XCOPY Switches

I am confused with regard to the switches in xcopy.

I want to copy files from a server to another location.

/s/e[creates subdirectorys and empty subdirectories]
/d [copies files only if the source files are newer than the destination files.

what does /m and /k do?  

I am running the xcopy command as follows and it appears to be copying modified files at the source based on the /d switch.  I want to make sure that I am doing this correctly.  Could I get an explanation on what reseting the archive bit does with /m and /k? Is it resetting a date stamp based on the source file pertaining to when it was last copied or backed up?  Am I way off base?
Who is Participating?

I suppose you are trying to maintain a backup copy.  The method you are using should work, but has the disadvantage that any files deleted from the source directory will not be deleted from the copy.   Also, in general, copying only the changed elements of data should not be your only backup....there is too much danger of some kind of failure of synchronization.

The /M switch is an alternative to using the date to identify files that have to be copied.  Let me explain how you can use it to do weekly full and daily incremental backups.  To do this you would create two batch files, one run weekly and the the run daily.  
The weekly batch file would do a complete new copy in the following steps.
 - rename the existing backup folder to backup.old
 - copy the entire source folder and reset all archive bits (XCOPY /S /E  )
 - delete the backup.old folder
The daily batch file will copy only files with the archive bit (it gets set whenever a file is created or modified)
 - XCOPY /S /E /M

However, if I were you I would use ROBOCOPY instead of XCOPY.  ROBOCOPY has a /MIR option to make a copy of a directory, and will automatically avoid unnecessary copying.  Also, for either XCOPY or ROBOCOPY, you can use an UNC path instead of a drive mapping (e.g. XCOPY \\WORKSTATION\SHARE\FOLDER C:\TEMP\FOLDER)


Harisha M GCommented:
Hi jmorin1,
Copies files and directory trees.

XCOPY source [destination] [/A | /M] [/D[:date]] [/P] [/S [/E]] [/V] [/W]
                           [/C] [/I] [/Q] [/F] [/L] [/G] [/H] [/R] [/T] [/U]
                           [/K] [/N] [/O] [/X] [/Y] [/-Y] [/Z]

  source       Specifies the file(s) to copy.
  destination  Specifies the location and/or name of new files.
  /A           Copies only files with the archive attribute set,
               doesn't change the attribute.
  /M           Copies only files with the archive attribute set,
               turns off the archive attribute.
  /D:m-d-y     Copies files changed on or after the specified date.
               If no date is given, copies only those files whose
               source time is newer than the destination time.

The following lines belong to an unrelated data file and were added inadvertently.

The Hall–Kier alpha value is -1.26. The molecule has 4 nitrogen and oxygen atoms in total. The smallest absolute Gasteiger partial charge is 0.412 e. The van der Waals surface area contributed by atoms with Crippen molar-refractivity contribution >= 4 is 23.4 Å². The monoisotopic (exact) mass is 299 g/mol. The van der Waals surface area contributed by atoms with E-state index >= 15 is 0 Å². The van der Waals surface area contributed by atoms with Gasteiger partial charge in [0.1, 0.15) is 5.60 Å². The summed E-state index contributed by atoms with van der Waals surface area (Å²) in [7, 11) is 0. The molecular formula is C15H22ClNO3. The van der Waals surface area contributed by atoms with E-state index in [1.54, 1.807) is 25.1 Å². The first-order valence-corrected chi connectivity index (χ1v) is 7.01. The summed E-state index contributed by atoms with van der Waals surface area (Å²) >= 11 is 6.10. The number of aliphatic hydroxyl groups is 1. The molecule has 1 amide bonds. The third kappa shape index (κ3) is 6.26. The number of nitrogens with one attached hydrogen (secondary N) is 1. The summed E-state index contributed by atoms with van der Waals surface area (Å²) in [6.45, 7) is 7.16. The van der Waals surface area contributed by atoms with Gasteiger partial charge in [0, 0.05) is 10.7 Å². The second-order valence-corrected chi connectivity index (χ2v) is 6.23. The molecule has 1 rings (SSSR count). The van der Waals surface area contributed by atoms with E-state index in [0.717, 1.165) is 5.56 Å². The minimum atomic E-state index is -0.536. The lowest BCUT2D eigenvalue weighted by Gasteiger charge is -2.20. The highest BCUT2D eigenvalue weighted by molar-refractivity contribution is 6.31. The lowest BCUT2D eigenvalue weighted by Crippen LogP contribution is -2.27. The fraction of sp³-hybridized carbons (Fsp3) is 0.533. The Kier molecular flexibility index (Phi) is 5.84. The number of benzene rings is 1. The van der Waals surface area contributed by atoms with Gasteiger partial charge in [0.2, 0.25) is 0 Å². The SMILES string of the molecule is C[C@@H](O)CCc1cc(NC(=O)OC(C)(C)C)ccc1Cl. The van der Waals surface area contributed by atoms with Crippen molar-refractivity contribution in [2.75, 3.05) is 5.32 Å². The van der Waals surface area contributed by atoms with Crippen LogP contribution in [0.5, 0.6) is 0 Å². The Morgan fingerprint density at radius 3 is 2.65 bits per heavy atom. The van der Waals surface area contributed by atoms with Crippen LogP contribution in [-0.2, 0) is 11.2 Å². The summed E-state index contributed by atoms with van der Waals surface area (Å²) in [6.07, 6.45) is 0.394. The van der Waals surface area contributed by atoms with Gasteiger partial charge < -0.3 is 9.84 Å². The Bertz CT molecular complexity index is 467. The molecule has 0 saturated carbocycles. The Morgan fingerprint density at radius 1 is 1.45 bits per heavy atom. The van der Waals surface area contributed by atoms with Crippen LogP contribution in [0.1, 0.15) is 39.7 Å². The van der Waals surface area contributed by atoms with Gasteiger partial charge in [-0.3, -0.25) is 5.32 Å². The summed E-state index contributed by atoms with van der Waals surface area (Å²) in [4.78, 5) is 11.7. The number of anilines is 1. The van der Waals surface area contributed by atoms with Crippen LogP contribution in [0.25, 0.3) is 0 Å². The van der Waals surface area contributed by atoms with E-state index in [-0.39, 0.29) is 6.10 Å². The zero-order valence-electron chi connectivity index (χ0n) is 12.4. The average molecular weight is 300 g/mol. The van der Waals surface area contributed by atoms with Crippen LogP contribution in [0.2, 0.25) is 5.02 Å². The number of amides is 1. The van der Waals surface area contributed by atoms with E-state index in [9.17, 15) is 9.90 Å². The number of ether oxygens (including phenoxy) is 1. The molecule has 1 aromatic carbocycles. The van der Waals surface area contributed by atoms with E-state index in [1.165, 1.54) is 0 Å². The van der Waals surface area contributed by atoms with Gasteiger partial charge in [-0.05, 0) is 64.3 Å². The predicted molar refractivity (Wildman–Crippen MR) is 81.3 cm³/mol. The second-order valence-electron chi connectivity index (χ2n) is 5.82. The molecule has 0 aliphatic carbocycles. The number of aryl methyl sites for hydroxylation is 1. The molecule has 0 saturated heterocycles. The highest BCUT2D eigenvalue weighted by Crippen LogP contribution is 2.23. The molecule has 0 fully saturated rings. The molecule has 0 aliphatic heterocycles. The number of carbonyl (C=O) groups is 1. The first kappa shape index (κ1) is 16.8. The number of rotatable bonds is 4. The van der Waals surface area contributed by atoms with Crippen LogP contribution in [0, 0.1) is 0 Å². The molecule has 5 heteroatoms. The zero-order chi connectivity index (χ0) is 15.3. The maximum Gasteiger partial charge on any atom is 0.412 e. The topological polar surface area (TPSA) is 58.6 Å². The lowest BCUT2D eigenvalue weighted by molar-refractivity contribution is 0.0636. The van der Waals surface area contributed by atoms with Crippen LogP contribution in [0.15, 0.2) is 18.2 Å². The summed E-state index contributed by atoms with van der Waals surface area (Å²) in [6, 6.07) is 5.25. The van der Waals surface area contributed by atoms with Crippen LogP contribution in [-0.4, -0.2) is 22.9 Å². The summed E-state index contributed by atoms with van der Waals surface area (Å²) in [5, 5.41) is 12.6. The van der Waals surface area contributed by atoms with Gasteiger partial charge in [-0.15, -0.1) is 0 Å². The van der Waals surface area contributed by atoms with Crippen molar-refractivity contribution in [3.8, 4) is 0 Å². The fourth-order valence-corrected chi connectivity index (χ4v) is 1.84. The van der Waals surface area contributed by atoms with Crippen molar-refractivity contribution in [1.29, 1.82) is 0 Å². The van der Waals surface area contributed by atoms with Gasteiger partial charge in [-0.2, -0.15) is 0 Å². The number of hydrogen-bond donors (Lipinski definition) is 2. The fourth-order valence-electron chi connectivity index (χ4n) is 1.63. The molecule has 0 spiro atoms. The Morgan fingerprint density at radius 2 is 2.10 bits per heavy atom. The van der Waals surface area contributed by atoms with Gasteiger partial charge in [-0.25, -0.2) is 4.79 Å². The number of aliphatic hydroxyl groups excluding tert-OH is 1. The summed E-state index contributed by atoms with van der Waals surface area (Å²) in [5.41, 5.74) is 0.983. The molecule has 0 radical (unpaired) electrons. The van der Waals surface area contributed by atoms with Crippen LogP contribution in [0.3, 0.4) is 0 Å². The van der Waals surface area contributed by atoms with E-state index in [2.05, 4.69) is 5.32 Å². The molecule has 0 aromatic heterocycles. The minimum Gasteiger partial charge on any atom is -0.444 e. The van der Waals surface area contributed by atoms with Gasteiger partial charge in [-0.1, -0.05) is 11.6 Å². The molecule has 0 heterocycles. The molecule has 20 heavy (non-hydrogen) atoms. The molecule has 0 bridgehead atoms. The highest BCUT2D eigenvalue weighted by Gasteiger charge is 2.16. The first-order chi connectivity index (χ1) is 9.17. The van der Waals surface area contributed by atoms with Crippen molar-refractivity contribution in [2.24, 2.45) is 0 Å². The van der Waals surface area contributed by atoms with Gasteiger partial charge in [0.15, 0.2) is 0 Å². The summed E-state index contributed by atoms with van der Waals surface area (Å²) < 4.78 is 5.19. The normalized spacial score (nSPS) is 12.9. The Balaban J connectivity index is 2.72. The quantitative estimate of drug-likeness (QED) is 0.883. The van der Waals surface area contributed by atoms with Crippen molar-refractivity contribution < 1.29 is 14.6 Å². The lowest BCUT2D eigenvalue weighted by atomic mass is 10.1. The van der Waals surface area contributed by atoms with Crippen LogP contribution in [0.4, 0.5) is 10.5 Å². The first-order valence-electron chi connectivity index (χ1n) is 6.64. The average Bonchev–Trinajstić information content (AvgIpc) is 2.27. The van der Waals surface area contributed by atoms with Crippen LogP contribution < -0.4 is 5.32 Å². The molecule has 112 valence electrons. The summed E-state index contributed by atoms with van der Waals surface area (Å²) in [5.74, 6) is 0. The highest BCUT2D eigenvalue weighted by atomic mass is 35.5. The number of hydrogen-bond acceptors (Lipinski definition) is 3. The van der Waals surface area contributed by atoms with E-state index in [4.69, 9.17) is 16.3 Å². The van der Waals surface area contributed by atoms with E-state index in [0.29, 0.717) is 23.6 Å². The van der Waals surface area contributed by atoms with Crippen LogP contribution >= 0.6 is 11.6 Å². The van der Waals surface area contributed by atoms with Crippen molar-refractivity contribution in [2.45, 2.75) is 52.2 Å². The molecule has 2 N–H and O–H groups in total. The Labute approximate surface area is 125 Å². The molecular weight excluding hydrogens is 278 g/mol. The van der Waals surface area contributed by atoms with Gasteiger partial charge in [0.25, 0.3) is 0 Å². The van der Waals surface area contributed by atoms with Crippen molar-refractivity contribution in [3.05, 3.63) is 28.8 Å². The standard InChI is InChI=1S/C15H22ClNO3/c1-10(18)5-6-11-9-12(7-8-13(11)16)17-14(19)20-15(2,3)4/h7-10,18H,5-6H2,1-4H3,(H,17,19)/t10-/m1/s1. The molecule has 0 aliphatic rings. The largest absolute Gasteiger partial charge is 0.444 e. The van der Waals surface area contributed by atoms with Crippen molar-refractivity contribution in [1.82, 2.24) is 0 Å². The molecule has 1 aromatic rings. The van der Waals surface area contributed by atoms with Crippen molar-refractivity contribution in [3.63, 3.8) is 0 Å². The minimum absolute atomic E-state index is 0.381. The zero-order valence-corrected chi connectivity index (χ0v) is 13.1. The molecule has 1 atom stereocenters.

Specifies a list of files containing strings.  Each string
               should be in a separate line in the files.  When any of the
               strings match any part of the absolute path of the file to be
               copied, that file will be excluded from being copied.  For
               example, specifying a string like \obj\ or .obj will exclude
               all files underneath the directory obj or all files with the
               .obj extension respectively.
  /P           Prompts you before creating each destination file.
  /S           Copies directories and subdirectories except empty ones.
  /E           Copies directories and subdirectories, including empty ones.
               Same as /S /E. May be used to modify /T.
  /V           Verifies each new file.
  /W           Prompts you to press a key before copying.
  /C           Continues copying even if errors occur.
  /I           If destination does not exist and copying more than one file,
               assumes that destination must be a directory.
  /Q           Does not display file names while copying.
  /F           Displays full source and destination file names while copying.
  /L           Displays files that would be copied.
  /G           Allows the copying of encrypted files to destination that does
               not support encryption.
  /H           Copies hidden and system files also.
  /R           Overwrites read-only files.
  /T           Creates directory structure, but does not copy files. Does not
               include empty directories or subdirectories. /T /E includes
               empty directories and subdirectories.
  /U           Copies only files that already exist in destination.
  /K           Copies attributes. Normal Xcopy will reset read-only attributes.
  /N           Copies using the generated short names.
  /O           Copies file ownership and ACL information.
  /X           Copies file audit settings (implies /O).
  /Y           Suppresses prompting to confirm you want to overwrite an
               existing destination file.
  /-Y          Causes prompting to confirm you want to overwrite an
               existing destination file.
  /Z           Copies networked files in restartable mode.

The switch /Y may be preset in the COPYCMD environment variable.
This may be overridden with /-Y on the command line.

Harisha M GCommented:
    You can see whether the archieve bit is set by using
dir /aa
Free Tool: IP Lookup

Get more info about an IP address or domain name, such as organization, abuse contacts and geolocation.